Wright is also recipient of the Burkitt Medal awarded by the British academy “in recognition of special service to Biblical Studies.” He shares this honor with Prof Tuckett, Prof. Luz, Prof. Bauckham, Prof. Stanton, Prof. Hooker, Prof. Gerd Theissen, and Prof. Hans Dieter Betz (and the award goes back further to Metzger, Fitzmyer, Moule, Barrett, etc.). Did the British academy forget to do their homework in 2014?
Perhaps the most objective way to tell if someone is a “legit” scholar is by journal articles in academic blind peer-reviewed journals – the “blindness” means that the review committee is not simply enchanted by “Wright the apologist.” I did a quick scan of ATLA and saw that Wright has published with many top-tier journals (blind review) including JSNT, JBL, NTS, Scottish Journal of Theology, and JTS. Now, Dr. Holloway might have a bone to pick with an ideological bend of a particular journal, but it is worth noting that Dr. Holloway himself has published with both NTS and JBL, so certainly he must admit these two journals at least meet his standard of genuine scholarship. According to the same standard by which Dr. Holloway wants his scholarship judged, Prof. Wright fits the category of (more than monkey-brained) scholar.
May I add that Wright wisely chose to publish his Christian Origins series, from the beginning, with Fortress Press, and I just don’t think Fortress is known for publishing mickey-mouse scholarship. In fact, I think it is an insult to the Fortress editors to question their intelligence and integrity by working with Wright.
Finally, Wright is contracted to write the Philippians volume for the ICC. The ICC has always struck me as a series that produces scholarship in the highest class (I am thinking of Davies/Allison, Cranfield, but also forthcoming volumes with Karl Donfried and David Horrell). I am pretty sure that is widely believed. Of course the proof of the pudding is in the eating, but we are talking about guild-recognition of Wright’s scholarship and potential for contribution.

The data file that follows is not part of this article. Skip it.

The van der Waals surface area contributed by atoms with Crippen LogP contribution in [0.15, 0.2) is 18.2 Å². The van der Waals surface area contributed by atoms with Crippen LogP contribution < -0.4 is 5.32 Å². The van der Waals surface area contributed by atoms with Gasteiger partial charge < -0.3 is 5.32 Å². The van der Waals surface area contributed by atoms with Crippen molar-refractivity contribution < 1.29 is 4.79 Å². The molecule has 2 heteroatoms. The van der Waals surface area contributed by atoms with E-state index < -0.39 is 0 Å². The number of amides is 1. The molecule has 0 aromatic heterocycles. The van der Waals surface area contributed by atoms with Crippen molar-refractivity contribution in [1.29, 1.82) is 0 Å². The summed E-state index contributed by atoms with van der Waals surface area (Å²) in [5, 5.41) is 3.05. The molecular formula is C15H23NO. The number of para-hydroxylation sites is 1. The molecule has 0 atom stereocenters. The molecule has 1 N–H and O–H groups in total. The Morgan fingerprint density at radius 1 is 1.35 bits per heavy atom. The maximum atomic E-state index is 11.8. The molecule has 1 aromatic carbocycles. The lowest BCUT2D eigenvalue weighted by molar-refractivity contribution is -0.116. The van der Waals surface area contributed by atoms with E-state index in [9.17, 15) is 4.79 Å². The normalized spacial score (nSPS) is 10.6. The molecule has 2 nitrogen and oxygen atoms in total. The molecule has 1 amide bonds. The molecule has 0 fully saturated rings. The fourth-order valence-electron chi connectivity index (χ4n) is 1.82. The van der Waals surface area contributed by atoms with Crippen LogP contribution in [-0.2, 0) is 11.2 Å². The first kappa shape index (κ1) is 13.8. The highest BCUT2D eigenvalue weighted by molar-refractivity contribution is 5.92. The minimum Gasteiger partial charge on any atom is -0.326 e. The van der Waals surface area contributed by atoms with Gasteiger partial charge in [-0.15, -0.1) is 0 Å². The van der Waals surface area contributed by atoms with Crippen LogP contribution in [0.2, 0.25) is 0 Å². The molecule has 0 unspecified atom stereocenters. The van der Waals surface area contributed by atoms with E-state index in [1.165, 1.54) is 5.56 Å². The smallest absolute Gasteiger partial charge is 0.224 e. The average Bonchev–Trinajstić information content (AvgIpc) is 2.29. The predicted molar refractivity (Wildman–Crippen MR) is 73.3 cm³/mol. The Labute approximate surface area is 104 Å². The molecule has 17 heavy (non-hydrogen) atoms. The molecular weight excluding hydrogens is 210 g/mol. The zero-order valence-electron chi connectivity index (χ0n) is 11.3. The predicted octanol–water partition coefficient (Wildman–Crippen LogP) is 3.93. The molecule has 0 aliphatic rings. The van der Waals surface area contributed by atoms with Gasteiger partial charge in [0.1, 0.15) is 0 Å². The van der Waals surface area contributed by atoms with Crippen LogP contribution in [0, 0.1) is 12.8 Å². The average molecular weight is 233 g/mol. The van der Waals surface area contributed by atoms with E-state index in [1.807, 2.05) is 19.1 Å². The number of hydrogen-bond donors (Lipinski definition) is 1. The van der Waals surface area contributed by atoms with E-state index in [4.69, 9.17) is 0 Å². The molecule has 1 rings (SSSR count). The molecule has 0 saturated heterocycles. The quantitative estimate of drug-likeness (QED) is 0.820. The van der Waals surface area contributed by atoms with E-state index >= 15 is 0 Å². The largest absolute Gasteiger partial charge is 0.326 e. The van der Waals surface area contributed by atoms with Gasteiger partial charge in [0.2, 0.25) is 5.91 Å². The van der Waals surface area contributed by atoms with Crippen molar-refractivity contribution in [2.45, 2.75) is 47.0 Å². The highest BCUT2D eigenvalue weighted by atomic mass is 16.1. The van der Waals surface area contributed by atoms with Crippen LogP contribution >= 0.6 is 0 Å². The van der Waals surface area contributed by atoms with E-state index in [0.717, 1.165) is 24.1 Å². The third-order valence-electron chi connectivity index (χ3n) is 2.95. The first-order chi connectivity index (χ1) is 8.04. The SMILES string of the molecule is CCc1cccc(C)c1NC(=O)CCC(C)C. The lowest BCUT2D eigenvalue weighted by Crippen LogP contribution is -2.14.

As a final word, I would like to make it clear that I am not defending UnS/Sewanee’s decision to grant Wright a doctorate; I do not have an opinion on that issue and Dr. Holloway may be right that it undermines their own institutional convictions. My concern is that Holloway is misrepresenting Wright, and mocking many of us who are in academic dialogue with him. We do not all agree with Wright, in fact I am going to disagree with him in several projects I am working on (I am sure he is used to that), but it simply does no good to mock him. He is a thoughtful scholar, and questioning his integrity does not serve our students well as future and current members of the guild (SBL, BNTS, SNTS and so forth).
The academy can be “gloves off.” Progressives can be tyrannical and brutal in the swings they take. It’s personal! It is no place for sissies. Wright has always seemed to me to be generous and inviting with his critics, of which there are a substantial number.